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2015-04-02

Smith subpoenas EPA, announces roundtable

Special to the Courier

Congressman Lamar Smith last week announced he is subpoenaing the Environmental Protection Agency (EPA). As chairman of the House Science, Space, and Technology Committee, Smith has led recent efforts to increase transparency and accountability at the EPA; fight costly new EPA ozone regulations; and put a check on the agency's plans for sweeping new water rules.
Smith also announced a public event with special guest Texas Agriculture Commissioner Sid Miller, "Reining in the EPA: A Regulation Roundtable." The event will be held from 7 pm to 8:30 pm, Wednesday, April 8, at the Cailloux Theater, 910 Main Street, in Kerrville.
Smith issued the subpoena last week after the agency refused to hand over information related to almost 6,000 deleted text messages linked to the agency's top official, EPA Administrator Gina McCarthy.
This is not the first time the agency has come under fire for lack of openness. In 2012, former EPA Administrator Lisa Jackson was caught using a fake email address alias, and previously, Smith has subpoenaed the agency for failure to turn over information related to costly ozone regulations.
On March 2, 2015, a federal court issued an opinion raising concerns about the agency's process for responding to Freedom of Information Act (FOIA) requests and calling the EPA's handling of a 2012 FOIA request "suspicious." And the Center for Effective Government gave the EPA a grade of "D" in its most recent report for poor performance in giving access to information.
"As chairman of the House Science, Space, and Technology Committee, I will continue to do everything in my power to ensure that agencies like the EPA are operating in the most efficient, effective, and accountable manner possible," Smith said. "We all want clean air and clean water. Yet the EPA has avoided transparency at every turn, while attempting to impose costly regulations on Americans."
He continued, "The EPA's pattern of withholding, concealing and possibly destroying records must come to an end. The American people deserve an open and honest government. That is why I am subpoenaing the EPA, and that is why I am hosting the Regulation Roundtable in Kerrville on April 8."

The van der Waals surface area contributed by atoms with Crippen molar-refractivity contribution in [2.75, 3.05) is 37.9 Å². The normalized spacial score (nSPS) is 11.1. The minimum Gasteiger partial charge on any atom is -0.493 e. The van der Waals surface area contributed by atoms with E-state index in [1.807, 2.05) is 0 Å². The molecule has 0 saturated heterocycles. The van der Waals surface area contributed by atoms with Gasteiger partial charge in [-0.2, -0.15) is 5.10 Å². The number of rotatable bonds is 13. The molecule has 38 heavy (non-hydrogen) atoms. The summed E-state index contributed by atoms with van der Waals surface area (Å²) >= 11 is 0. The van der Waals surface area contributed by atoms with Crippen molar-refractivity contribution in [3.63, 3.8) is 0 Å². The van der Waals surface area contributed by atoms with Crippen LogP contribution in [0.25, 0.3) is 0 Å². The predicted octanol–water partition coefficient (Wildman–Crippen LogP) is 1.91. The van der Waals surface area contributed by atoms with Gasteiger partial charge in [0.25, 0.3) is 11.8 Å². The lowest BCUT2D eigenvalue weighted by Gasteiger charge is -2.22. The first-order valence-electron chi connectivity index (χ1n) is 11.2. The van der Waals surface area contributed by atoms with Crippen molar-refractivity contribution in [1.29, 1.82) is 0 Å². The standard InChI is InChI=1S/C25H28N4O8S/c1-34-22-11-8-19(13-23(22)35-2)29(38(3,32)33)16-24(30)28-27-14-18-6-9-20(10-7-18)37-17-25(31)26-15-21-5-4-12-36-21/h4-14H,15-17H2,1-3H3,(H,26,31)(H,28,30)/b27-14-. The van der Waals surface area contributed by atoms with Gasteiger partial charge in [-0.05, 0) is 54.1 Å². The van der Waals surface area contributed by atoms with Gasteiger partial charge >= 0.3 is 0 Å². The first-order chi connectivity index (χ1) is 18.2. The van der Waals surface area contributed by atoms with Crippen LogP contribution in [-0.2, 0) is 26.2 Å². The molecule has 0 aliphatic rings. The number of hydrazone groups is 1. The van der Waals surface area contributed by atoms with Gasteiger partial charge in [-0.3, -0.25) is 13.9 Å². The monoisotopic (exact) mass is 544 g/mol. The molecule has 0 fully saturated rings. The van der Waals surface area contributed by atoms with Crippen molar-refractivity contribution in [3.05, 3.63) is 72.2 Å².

Smith invited Texans to join him and Miller at this event to share their stories and hear how Smith and fellow legislators are working at the local, state and federal level to rein in the EPA's overreach.
"We need policies that serve the taxpayer, not an extreme political agenda," Smith concluded.
For his part, Miller applauded Smith for calling this regulation roundtable. "As Texans, we must stand together to stop EPA from enacting rules to unnecessarily regulate certain waters on our farms and ranches," Miller said.
"This overreach will result in a total erosion of state and individual property rights. It will cripple our economy and damage the free enterprise system. Plus, it will burden our farmers, ranchers and private landowners with undue hardship.
"Texans understand that clean water is important. Farmers and ranchers are the original conservationists and best stewards of the land. That's how they earn their livelihood, and they know how to protect the land far better than some bureaucrats in Washington. I look forward to hearing from Texans in the Hill Country on how we can build a coalition to protect our freedoms."
Earlier this month, the House approved Smith's Secret Science Reform Act to increase transparency and accountability at the EPA. Smith's legislation would require the EPA to base all regulations on scientific data that is open to the public - something the agency has refused to do up to this point.
A 2013 poll from the Institute of Energy Research found that 90 percent of Americans agree that studies and data used to make federal government decisions should be public. Last year, Smith exposed extensive maps of U.S. waters and wetlands that the EPA commissioned - and tried to keep hidden - while working to update its controversial "Waters of the United States" Rule.